Logitech Cordless Xbox Controller Review
By Cliff O'Neill -- Staff Writer
Sports gamers are a lively bunch, which is why many of us dislike having to deal with restrictive controller cords. Although Microsoft's official Xbox controllers offer close to 10 feet of cord, we rowdy sports gamers demand more freedom to accommodate our wild gaming antics and celebrations. Enter Logitech, maker of the cordless Xbox controller, one of a few such controllers available for the system. Logitech's offering may not be the perfect cordless solution for all Xbox owners, but as with most of the company's products, it is a well-made piece of hardware with exceptional performance.
On paper, the specs of Logitech's cordless Xbox controller are impressive. Running on four AA batteries, the controller offers roughly 50 hours of use and has a range of 50 feet. Even more impressive is the inclusion of vibration feedback, something many cordless controllers, including Nintendo's WaveBird, simply lack. The controller enters "sleep mode" after five minutes of inactivity, and its LED blinks red and vibration motors cease operation when battery life is low. Bundled with the controller is a 2.4GHz receiver containing two expansion slots for attaching accessories, such as a memory unit.
Setting up the controller is simple, as all the necessary components are included in the package, complete with step-by-step instructions. After inserting the four included Duracell AA batteries into the rear of the controller and plugging the receiver into one of the Xbox's controller ports, you press the "connect" button on the receiver to establish communication between it and the controller. You do not have to adjust or configure anything on the controller, nor do you need to activate the vibration function, since it is always enabled. In other words, you are ready to go within minutes of unpacking the controller.
While bulkier than the Controller S and heavier than Xbox's original pack-in controller (due to the added weight of four AA batteries), the Logitech controller fuses the best elements of the two official Xbox controllers. An appealing shape, translucent green highlights, and smooth, black finish make it look quite slick, too. The button layout resembles the Controller S layout, with the black and white buttons placed just below the four main buttons. However, the Logitech's button configuration is actually a bit tighter, and unlike with the Controller S, the black and white buttons have a similar feel to the regular buttons.
The only major placement difference between the Logitech controller and the Controller S is the position of the Start and Back buttons. On the Logitech controller, these buttons are rather small and located near the top of the controller, introducing some minor awkwardness. Additionally, they are made of rubber instead of plastic, which creates a smoother feel.
There is no denying the Logitech cordless Xbox controller feels great in the hands, and nothing about it feels cheap, as is often the case with third-party controllers. Those with small hands, however, may experience some discomfort or need to adjust to the controller's broad shape. The buttons and triggers respond smoothly, and the analog sticks, though looser than those of other Xbox controllers, grip the thumbs well. Logitech modeled the digital pad with the same level of care, creating a D-pad that improves upon the one found on the Controller S. The design of the D-pad supports the thumb nicely, allows for mostly accurate movements, and lacks the clumsiness of lesser digital pads.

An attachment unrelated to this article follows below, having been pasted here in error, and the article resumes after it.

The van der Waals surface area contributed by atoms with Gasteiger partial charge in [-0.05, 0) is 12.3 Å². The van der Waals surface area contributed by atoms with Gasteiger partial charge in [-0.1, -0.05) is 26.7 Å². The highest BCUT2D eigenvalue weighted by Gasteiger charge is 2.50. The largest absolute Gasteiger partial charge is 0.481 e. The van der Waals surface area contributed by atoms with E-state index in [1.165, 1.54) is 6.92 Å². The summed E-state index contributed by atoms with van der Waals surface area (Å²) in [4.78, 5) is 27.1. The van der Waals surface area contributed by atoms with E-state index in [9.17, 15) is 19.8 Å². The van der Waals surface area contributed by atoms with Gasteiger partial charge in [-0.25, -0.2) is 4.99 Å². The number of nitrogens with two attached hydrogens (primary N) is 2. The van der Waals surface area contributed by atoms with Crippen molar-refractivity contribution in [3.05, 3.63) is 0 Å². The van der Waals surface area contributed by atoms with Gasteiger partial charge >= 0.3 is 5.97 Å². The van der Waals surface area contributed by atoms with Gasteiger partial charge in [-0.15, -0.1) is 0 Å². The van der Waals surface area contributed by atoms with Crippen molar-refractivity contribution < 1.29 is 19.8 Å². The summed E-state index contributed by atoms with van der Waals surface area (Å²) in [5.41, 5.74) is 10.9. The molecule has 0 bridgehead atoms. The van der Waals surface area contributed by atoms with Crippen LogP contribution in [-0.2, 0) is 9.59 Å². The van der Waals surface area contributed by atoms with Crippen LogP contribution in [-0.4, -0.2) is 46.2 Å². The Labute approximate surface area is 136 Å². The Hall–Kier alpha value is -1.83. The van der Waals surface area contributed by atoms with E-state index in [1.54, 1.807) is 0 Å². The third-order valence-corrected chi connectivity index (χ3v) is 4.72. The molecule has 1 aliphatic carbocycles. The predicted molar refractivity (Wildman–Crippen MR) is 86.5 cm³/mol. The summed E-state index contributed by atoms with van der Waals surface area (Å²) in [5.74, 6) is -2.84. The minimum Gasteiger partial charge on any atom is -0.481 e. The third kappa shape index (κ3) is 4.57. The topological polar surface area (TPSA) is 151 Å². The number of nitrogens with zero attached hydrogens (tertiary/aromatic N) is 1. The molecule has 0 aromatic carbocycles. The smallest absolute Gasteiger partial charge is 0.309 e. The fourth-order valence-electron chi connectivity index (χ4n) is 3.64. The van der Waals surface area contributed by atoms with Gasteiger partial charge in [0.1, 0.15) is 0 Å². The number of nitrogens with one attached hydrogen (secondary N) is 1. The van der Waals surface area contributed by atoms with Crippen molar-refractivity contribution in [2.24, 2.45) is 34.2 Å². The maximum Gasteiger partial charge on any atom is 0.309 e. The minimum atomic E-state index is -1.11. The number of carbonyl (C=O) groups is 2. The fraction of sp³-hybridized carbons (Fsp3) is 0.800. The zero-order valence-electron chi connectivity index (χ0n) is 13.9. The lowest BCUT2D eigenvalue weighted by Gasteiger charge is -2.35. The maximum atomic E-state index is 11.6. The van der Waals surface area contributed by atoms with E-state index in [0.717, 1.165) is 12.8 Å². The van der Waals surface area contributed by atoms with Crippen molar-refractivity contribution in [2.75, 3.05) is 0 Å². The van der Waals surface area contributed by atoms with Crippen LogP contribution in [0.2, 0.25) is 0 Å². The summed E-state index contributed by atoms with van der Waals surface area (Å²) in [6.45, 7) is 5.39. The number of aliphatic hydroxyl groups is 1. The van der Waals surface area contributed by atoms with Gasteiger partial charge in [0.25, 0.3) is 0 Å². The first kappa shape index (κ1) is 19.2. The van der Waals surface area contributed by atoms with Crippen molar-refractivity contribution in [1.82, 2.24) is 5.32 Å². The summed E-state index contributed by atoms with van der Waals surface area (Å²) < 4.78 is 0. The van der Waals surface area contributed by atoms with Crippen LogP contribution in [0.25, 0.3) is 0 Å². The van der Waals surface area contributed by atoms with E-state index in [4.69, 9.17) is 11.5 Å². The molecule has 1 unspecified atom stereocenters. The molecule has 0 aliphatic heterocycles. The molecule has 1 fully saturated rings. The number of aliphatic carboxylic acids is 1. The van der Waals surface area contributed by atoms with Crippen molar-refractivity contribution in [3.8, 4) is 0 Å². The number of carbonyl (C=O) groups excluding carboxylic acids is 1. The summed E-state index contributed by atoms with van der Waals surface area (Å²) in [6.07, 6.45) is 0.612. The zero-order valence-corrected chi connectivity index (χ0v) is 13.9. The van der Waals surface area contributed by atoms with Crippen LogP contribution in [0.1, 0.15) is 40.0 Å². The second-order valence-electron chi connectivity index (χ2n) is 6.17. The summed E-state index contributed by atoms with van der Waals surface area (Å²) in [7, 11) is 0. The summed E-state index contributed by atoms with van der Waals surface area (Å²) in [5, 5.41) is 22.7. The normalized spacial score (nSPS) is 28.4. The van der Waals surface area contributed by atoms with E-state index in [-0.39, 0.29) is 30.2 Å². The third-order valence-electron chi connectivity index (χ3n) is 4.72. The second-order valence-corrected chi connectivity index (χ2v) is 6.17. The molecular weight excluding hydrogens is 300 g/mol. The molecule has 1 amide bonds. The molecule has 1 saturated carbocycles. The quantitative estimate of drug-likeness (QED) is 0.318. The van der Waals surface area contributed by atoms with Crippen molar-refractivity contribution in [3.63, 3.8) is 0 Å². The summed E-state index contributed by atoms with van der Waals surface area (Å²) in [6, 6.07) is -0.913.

Whether you use it at 10 feet or 50, Logitech's cordless Xbox controller works magnificently, with no discernable lag or interference. Button response is instant in fast-paced titles like Top Spin and Tony Hawk's Underground, while the analog sticks perform exquisitely with games that rely heavily on precise movements, such as Outlaw Golf and Links 2004. Racing fans, fear not: Using the triggers to control acceleration and braking in Project Gotham Racing 2, Need for Speed Underground, and other racers is a comfortable and responsive experience, offering a full range of motion and pleasing amount of tension. Moreover, the vibration feedback is just right and not too overbearing.
As for flaws, there are a few. For one, the controller is ill-suited for Xbox Live play because the Xbox Communicator headset cannot be plugged into the controller itself. Another problem is it can be somewhat difficult to press in the analog sticks, particularly the right one. This is the result of the sticks being slightly looser and taller than the norm. Not being able to disable or adjust the controller's vibration to prolong battery life is disappointing, as well, especially since the cheaper Mad Catz Lynx wireless Xbox controller offers such a feature. Finally, with a relatively high price tag, this controller will surely not fit everyone's budget.
If you are looking to add more distance between you and your Xbox, the Logitech cordless Xbox controller is a great option, if a pricey one. None of the current cordless Xbox controllers has built-in expansion slots, so they all share the same basic "flaw" -- the Xbox Communicator cannot be inserted into the controller. Nevertheless, the Logitech controller undoubtedly offers the best quality of all the cordless Xbox controllers available.